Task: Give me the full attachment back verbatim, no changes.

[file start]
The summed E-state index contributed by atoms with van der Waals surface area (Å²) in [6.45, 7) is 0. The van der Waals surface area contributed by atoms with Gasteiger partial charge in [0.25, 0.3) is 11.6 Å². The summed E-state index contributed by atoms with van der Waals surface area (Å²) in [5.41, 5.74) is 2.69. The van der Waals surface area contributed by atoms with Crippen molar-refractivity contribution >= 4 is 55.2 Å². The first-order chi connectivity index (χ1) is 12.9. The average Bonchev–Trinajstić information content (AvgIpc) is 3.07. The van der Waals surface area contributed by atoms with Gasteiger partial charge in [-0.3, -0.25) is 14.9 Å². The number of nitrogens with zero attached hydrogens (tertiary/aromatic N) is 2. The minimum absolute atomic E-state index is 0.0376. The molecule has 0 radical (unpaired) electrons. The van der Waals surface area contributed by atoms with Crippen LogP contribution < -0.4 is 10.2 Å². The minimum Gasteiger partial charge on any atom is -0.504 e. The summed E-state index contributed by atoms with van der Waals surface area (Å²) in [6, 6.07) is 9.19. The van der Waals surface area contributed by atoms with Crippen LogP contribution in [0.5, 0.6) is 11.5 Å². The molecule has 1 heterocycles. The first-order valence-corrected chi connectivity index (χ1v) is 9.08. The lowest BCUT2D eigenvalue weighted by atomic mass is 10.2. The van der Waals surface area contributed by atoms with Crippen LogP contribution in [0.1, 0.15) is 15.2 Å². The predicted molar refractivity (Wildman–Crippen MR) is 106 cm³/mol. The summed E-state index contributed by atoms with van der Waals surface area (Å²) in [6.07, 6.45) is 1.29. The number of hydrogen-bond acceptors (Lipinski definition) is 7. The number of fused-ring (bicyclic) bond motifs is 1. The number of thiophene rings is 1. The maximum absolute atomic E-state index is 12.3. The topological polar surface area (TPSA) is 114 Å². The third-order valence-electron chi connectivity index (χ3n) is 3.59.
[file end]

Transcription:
The summed E-state index contributed by atoms with van der Waals surface area (Å²) in [6.45, 7) is 0. The van der Waals surface area contributed by atoms with Gasteiger partial charge in [0.25, 0.3) is 11.6 Å². The summed E-state index contributed by atoms with van der Waals surface area (Å²) in [5.41, 5.74) is 2.69. The van der Waals surface area contributed by atoms with Crippen molar-refractivity contribution >= 4 is 55.2 Å². The first-order chi connectivity index (χ1) is 12.9. The average Bonchev–Trinajstić information content (AvgIpc) is 3.07. The van der Waals surface area contributed by atoms with Gasteiger partial charge in [-0.3, -0.25) is 14.9 Å². The number of nitrogens with zero attached hydrogens (tertiary/aromatic N) is 2. The minimum absolute atomic E-state index is 0.0376. The molecule has 0 radical (unpaired) electrons. The van der Waals surface area contributed by atoms with Crippen LogP contribution < -0.4 is 10.2 Å². The minimum Gasteiger partial charge on any atom is -0.504 e. The summed E-state index contributed by atoms with van der Waals surface area (Å²) in [6, 6.07) is 9.19. The van der Waals surface area contributed by atoms with Crippen LogP contribution in [0.5, 0.6) is 11.5 Å². The molecule has 1 heterocycles. The first-order valence-corrected chi connectivity index (χ1v) is 9.08. The lowest BCUT2D eigenvalue weighted by atomic mass is 10.2. The van der Waals surface area contributed by atoms with Crippen LogP contribution in [0.1, 0.15) is 15.2 Å². The predicted molar refractivity (Wildman–Crippen MR) is 106 cm³/mol. The summed E-state index contributed by atoms with van der Waals surface area (Å²) in [6.07, 6.45) is 1.29. The number of hydrogen-bond acceptors (Lipinski definition) is 7. The number of fused-ring (bicyclic) bond motifs is 1. The number of thiophene rings is 1. The maximum absolute atomic E-state index is 12.3. The topological polar surface area (TPSA) is 114 Å². The third-order valence-electron chi connectivity index (χ3n) is 3.59.